Working Girl

I was going to be an accountant, you know. I only received minimal careers advice at school, but I knew that I liked words and numbers; however, I presumed that I’d never make it as a writer so, accountancy it was.

Unfortunately, no-one had pointed out to me that I would make a terrible, terrible accountant. I’m too disorganised, too distractible; it would have been an awful fit for me. This isn’t to knock accountancy in any way; it’s an important profession. Indeed, I’m profoundly grateful that my own amazing accountant chose it as her own career path as, before I started using her, I struggled to complete my tax returns. The last seven words of that previous sentence tell you that I really would have been a disastrous accountant. Happily, I slipped sideways into a career in radio, and accountancy was spared the horror of my services.

Anyway, my own crappy career choices mean that I’m keen to help others avoid similar pitfalls. So I’m taking part in my daughter’s school’s career fair this morning; they’ve asked me to talk about my glittering* career as a book editor and copywriter.

Well, it turns out that very few kids actually want to talk to me (note to self: everyone else has corporate banners and freebies to give away. I have nothing except a few copies of my books; no teenager wants to read them, which is fair enough). So, I have plenty of time to ruminate on my working life and give you some career advice instead.

I mean, you probably don’t need any career advice. Certainly not from me. If you were here, you’d also be queuing for a free gonk from the paramedic—or a go on the policeman’s handcuffs—and giving a wide berth to my pathetic trestle table with its hastily scribbled sign. I don’t blame you; I’m hoping to score a free gonk myself. But, for what it’s worth, here’s what I’ve learned about work:

1) Do a job that you love—or at the very least, that you care about—or it will rot your soul.

Having done many jobs that I adored—and a few that made me dread getting up in the morning—I know I do my best work when I’m happy and motivated. Which leads me onto:

2) The money isn’t worth your health or your sanity.

If you suspect your job’s making you ill—whether physically or mentally—then you need to change something. At the least, talk to your boss about how the issues and what you can do about them. I’m lucky that most of my jobs have been brilliant, but I had a few that took their toll on my health. I quit them and didn’t regret it for a second.

3) There’s usually an open window somewhere.

I studied economics at uni, in preparation for my fabulous accountancy career. But life had other plans. I got involved in student radio, which led to some work reading travel bulletins, which led to a job in local radio. I kept thinking I’d get a proper job at some point but, 25 years on, I’m still in the media and I’ve never used that economics degree.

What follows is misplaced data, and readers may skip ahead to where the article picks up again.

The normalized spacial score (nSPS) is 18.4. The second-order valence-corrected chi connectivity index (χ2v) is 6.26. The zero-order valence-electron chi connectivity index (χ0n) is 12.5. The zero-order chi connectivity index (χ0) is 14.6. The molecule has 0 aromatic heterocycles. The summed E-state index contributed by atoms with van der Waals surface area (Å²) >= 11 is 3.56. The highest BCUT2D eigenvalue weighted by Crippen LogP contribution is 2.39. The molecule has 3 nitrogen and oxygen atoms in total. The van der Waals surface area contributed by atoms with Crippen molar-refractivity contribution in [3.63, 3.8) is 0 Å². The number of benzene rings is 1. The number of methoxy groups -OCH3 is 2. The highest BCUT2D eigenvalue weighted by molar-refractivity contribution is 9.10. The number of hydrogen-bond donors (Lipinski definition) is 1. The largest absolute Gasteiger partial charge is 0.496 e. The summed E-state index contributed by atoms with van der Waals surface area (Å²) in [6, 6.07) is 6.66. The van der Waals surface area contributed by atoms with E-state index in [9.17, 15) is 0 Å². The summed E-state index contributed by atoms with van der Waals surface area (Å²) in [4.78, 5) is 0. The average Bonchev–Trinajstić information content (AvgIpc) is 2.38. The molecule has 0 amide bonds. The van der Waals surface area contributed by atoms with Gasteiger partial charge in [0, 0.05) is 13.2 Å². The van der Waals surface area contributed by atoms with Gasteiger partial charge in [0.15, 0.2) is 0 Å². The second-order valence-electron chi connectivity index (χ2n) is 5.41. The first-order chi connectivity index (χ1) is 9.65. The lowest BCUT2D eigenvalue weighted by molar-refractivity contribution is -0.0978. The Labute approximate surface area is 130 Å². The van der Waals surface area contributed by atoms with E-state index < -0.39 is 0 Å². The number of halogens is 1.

4) Say yes to everything that isn’t a terrible idea.

It could be an amazing opportunity; some of my most exciting jobs have come from chance conversations. But, even if it doesn’t work out, there’s always something to learn and something good that comes out of it. Even when one client stiffed me over a payment for some work I’d already completed, I was able to feel grateful (eventually); the skills I’d learned on that job opened a window for me somewhere else four years later.

5) You are not your job.

Enjoy your work, but don’t confuse it with your own value. When I had my first daughter, whenever I met anyone new, I’d usually blurt out: “I’m on maternity leave BUT I USED TO BE A RADIO PRODUCER”, as if that was the only thing that mattered.

Anyway, I’m having a lovely morning. I might have only spoken to a handful of kids who had any real interest in writing, but they were so sparky and passionate that it made doing the fair a pleasure. And if it saves one of them from an ill-fitting career in accountancy, then it’ll all be worthwhile.

*haha

Situations Vacant

It was the first day of a new job, writing training manuals for my new boss and her beauty business.

I tried to plug in my laptop. “Let me do it!” she shouted, diving beneath the desk: “Health and safety! It’s not safe for you to do it”.

She waved a sheath of typed pages under my nose. “This is what I want you to type up. I wrote it on my computer, I just want you to put it into a nice format.”

“If you’ve already done it on your computer”, I asked, “could you email me the file? I could just reformat it then. It makes more sense than me typing it from scratch.”
“No. I don’t want to get a virus from your computer.”
“You won’t get a virus from emailing me a file.”
“No. I don’t want to do that. Just type it up.”
“That doesn’t seem to be the best use of time.”
“Just type it up.”

So, I started typing up the notes while she stood behind my shoulder, watching me type. After ten minutes of this, she finally spoke:
“I don’t think you want this job, do you?”
“Excuse me?”
“Your body language is telling me that you don’t want the job.”
“Excuse me?”
“Look at you, with your shoulders all hunched up. You think this job’s beneath you, don’t you.”
“What? I do want this job. But you don’t seem to want me here.”
“That’s right, I don’t want you here because your body language tells me that you don’t want this job. You should go now.”

Baffled, I closed my laptop and went to unplug it.

“No!” she shouted, diving under the desk again. “Health and safety! I must unplug it for you.”

I grabbed my laptop and left. It was less than forty minutes from arrival to sacking. It remains one of the strangest – and definitely the shortest – jobs I’ve ever done.